With a background in neuroscience, computer science & psychology, Amy Jo Kim, part game designer part web community architect, shares her experience designing for collaboration.
  1. Compete with the System
  2.  Shared Resource, Outcomes & Goals
  3. Inter - dependent Roles
  4. Cooperative Social Gestures
  5. Non-Zero Stats & Spotlights
She sees designing for collaboration as an emerging trend & "relevant to anyone designing digital experiences of any kind."
MFW15 - Amy Jo Kim from iMMovator on Vimeo.

Disruption and user generated content #UGC is everywhere - she brings up some great questions & considerations we can ask ourselves before creating experiences for people formerly known as the audience- no matter what industry we work in.

Thanks for reading my notebook. Say hello twitter: @cynthiajabar

Monday, August 4, 2014

Summer

Maine Lake jump with nieces & nephews. ; )
 I hope you're enjoying your summer! Be back late August with my #MakerParty hoopla!

Wednesday, April 23, 2014

Digital Moms + Brands, Do They Still Rule?


Kidscreen Magazine: iKids Winter 2014, Volume 3 issue 1
Looks like a yes. According to BSM Media they spent $2.25 trillion in 2013. Social Moms ages 18 to 49 spend 43% more on health & beauty, 61% more on apparel, 82% more on toys & games and 96% more on food & beverage.
You can read the whole article here on the iKids magazine produced by Kidscreen. Go MOMS!

RELATED
Marketing To Moms Online: Digital Habits & Behaviors
Study Reveals Technology Habits of Moms, BSM Media
Kidscreen
Marketing To Moms Coalition

Tuesday, April 22, 2014

Streamschool: Poetry + Animation

Poem & Illustration by Rosie, age 6
April is National Poetry Month. We don't get enough poetry in our lives do we?  I know I don't. Reading & writing poetry together with kids help build  creative thinking & literacy skills. In The Atlantic article entitled Why Teaching Poetry Is So Important, Andrew Simmons writes,
"poetry enables teachers to teach their students how to write, read, and understand any text. Poetry can give students a healthy outlet for surging emotions. Reading original poetry aloud in class can foster trust and empathy in the classroom community, while also emphasizing speaking and listening skills that are often neglected in high school literature classes."
Today I was delighted to stumble upon a lovely animated Hungarian poem called Zsolt Miklya. Artist Peter Vacz created a visual interpretation of the poem Streamschool by layering character animation over stop motion backgrounds. The artist writes about his creative process here.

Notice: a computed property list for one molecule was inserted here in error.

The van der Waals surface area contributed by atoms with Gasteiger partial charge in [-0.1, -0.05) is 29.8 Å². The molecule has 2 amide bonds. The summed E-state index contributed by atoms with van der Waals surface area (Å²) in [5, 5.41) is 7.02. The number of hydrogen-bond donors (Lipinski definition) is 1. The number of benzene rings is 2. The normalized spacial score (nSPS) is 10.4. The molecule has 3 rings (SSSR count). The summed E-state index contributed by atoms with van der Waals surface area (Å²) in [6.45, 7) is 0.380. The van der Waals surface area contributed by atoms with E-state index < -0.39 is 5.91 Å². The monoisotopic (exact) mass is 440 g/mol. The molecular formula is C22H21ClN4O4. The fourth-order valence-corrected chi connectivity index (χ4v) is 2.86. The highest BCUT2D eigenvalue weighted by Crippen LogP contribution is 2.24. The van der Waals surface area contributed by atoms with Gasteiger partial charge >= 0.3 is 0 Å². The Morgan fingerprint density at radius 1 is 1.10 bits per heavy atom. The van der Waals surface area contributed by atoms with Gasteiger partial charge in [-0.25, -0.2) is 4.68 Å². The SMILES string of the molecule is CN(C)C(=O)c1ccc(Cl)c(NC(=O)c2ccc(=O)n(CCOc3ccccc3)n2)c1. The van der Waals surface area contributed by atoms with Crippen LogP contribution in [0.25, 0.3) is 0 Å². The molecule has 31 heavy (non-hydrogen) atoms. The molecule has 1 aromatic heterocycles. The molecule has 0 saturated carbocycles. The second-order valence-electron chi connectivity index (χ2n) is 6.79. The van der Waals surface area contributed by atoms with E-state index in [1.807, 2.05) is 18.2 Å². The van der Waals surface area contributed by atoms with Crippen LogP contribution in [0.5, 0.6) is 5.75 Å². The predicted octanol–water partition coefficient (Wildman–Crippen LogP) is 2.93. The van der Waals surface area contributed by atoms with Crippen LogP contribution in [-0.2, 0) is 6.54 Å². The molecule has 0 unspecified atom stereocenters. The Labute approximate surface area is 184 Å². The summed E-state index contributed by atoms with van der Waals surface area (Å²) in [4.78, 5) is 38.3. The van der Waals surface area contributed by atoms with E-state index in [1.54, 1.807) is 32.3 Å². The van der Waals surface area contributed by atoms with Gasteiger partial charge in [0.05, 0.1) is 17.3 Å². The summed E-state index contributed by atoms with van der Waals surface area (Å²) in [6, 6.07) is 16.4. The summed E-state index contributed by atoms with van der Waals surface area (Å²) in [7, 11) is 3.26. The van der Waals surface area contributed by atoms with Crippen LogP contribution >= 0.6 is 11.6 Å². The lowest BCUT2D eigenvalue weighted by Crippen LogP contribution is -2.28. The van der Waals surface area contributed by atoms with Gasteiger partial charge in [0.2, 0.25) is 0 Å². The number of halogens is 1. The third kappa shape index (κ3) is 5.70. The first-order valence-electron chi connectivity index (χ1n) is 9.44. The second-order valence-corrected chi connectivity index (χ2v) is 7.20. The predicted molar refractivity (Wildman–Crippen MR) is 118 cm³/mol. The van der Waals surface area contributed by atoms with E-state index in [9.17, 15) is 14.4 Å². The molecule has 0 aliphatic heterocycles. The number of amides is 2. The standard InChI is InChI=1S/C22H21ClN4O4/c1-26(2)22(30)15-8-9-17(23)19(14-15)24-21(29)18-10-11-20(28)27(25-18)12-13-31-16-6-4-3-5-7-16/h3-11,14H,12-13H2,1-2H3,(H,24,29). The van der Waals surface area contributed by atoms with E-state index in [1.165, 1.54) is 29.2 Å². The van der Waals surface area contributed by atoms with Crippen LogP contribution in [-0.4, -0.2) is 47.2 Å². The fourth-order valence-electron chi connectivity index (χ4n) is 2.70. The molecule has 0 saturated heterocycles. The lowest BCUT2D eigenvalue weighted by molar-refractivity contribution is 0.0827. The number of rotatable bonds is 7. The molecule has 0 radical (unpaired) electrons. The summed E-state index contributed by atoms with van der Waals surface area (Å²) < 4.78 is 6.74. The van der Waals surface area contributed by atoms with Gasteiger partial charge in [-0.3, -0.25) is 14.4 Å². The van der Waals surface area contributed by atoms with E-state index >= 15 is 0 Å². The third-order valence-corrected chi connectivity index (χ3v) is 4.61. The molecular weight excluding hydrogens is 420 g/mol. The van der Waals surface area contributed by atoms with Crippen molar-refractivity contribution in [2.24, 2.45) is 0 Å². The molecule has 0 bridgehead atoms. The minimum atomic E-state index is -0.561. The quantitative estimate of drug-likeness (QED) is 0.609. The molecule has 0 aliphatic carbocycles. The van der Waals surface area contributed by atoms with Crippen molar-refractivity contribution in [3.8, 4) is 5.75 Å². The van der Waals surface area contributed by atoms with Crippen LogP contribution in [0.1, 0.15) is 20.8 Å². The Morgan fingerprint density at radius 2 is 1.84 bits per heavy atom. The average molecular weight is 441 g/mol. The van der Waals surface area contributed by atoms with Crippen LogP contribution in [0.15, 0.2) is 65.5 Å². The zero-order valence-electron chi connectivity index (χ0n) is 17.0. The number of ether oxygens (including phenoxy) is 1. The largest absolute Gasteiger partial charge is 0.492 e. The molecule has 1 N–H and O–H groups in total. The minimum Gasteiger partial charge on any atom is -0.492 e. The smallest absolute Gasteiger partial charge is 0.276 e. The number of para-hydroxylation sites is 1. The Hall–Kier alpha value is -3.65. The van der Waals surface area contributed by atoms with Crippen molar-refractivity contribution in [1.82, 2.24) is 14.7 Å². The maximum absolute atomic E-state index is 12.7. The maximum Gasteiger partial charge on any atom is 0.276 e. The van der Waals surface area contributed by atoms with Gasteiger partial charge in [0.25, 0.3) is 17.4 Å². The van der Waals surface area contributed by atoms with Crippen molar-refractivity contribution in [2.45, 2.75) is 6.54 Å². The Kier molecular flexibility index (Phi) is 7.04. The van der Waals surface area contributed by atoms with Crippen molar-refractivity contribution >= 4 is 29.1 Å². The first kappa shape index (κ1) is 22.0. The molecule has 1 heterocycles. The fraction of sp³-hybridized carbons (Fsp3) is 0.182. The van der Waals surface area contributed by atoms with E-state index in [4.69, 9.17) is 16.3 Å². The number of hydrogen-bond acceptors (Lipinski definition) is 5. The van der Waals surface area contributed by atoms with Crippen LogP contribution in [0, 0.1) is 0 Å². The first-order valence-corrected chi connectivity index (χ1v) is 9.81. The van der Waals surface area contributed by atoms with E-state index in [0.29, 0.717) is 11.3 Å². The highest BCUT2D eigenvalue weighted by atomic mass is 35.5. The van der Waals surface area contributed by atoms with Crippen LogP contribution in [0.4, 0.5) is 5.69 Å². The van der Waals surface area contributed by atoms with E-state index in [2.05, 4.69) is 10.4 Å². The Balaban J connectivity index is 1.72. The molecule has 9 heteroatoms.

Streamschool (Patakiskola) from Péter Vácz on Vimeo.

Poetry + animation.  Something we will no doubt be seeing more of as different kinds of digital books for kids emerge. What do you think?

RELATED

30 Ways To Celebrate Poetry Month
Poets.org
The Poetry Foundation
Digital Poetry Interfaces by Jason Nelson 
Poetry Beyond Text  
Building Literacy Skills With Poetry
 



Wednesday, January 15, 2014

Ebooks & Kids: Notes From #LaunchKids & Digital Book World 2014

My number one mind blowing take away from #LaunchKids, Digital Book World 2014:

"67% of U.S. children aged 2-13 are now reading digitally. That's up 54% from last year according to PlayCollective & Digital Book World."

Graphic: Digital Book World

Graphic: Digital Book World

Related Articles

What Social Media & Marketing Tools Are Publishers Using SuccessfullyDigital Book World

What Is A Digital Book Worth?
Carisa Kluver, The Digital media Diet

Digital Engagement Is key Say Children's & Young Adult Publishers
"Dominque Raccah, CEO of Sourcebooks, agrees. The Naperville, Ill.-based publisher’s “Put Me In The Story” program met with tremendous success since launching in November 2012, enjoying a 100% increase on its revenue goal last year.
But Raccah said the more significant statistic is the 85% of customers surveyed who intend to come back. “That’s when I knew we had a business,” she said.
Raccah attributes that to a fully integrated digital ecosystem. Some 40% of significant user interactions with “Put Me In the Story” products are app-based, and key app titles are driving conversion of print."
Teens Don't Read For Fun Anymore
Digital Book World

10 Things You May Not Know About Ebook Pricing